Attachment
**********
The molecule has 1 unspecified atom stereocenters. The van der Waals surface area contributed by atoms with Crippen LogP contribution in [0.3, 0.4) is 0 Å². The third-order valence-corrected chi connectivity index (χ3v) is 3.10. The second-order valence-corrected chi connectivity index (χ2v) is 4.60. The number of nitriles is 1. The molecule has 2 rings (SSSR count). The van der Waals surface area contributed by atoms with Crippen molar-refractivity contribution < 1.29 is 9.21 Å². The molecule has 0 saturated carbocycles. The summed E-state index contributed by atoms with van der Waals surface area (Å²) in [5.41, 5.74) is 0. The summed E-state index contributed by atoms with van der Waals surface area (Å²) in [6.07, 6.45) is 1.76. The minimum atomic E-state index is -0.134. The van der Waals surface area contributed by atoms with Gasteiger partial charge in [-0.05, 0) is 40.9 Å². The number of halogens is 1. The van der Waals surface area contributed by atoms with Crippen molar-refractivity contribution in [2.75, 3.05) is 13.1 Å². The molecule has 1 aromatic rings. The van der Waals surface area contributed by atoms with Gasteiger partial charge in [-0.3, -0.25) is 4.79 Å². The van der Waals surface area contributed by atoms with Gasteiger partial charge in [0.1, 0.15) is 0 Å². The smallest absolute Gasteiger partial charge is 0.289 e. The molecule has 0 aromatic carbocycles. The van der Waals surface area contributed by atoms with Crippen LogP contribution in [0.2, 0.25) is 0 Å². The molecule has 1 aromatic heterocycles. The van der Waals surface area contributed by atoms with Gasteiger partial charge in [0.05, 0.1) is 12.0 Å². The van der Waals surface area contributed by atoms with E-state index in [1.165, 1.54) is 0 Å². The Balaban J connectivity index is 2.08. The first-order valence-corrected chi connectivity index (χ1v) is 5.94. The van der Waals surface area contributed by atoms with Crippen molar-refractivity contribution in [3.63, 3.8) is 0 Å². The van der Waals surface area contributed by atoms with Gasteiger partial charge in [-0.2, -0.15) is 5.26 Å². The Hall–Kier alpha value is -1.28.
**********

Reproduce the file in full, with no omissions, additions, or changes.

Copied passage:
The molecule has 1 unspecified atom stereocenters. The van der Waals surface area contributed by atoms with Crippen LogP contribution in [0.3, 0.4) is 0 Å². The third-order valence-corrected chi connectivity index (χ3v) is 3.10. The second-order valence-corrected chi connectivity index (χ2v) is 4.60. The number of nitriles is 1. The molecule has 2 rings (SSSR count). The van der Waals surface area contributed by atoms with Crippen molar-refractivity contribution < 1.29 is 9.21 Å². The molecule has 0 saturated carbocycles. The summed E-state index contributed by atoms with van der Waals surface area (Å²) in [5.41, 5.74) is 0. The summed E-state index contributed by atoms with van der Waals surface area (Å²) in [6.07, 6.45) is 1.76. The minimum atomic E-state index is -0.134. The van der Waals surface area contributed by atoms with Gasteiger partial charge in [-0.05, 0) is 40.9 Å². The number of halogens is 1. The van der Waals surface area contributed by atoms with Crippen molar-refractivity contribution in [2.75, 3.05) is 13.1 Å². The molecule has 1 aromatic rings. The van der Waals surface area contributed by atoms with Gasteiger partial charge in [-0.3, -0.25) is 4.79 Å². The van der Waals surface area contributed by atoms with Gasteiger partial charge in [0.1, 0.15) is 0 Å². The smallest absolute Gasteiger partial charge is 0.289 e. The molecule has 0 aromatic carbocycles. The van der Waals surface area contributed by atoms with Crippen LogP contribution in [0.2, 0.25) is 0 Å². The molecule has 1 aromatic heterocycles. The van der Waals surface area contributed by atoms with Gasteiger partial charge in [0.05, 0.1) is 12.0 Å². The van der Waals surface area contributed by atoms with E-state index in [1.165, 1.54) is 0 Å². The Balaban J connectivity index is 2.08. The first-order valence-corrected chi connectivity index (χ1v) is 5.94. The van der Waals surface area contributed by atoms with Crippen molar-refractivity contribution in [3.63, 3.8) is 0 Å². The van der Waals surface area contributed by atoms with Gasteiger partial charge in [-0.2, -0.15) is 5.26 Å². The Hall–Kier alpha value is -1.28.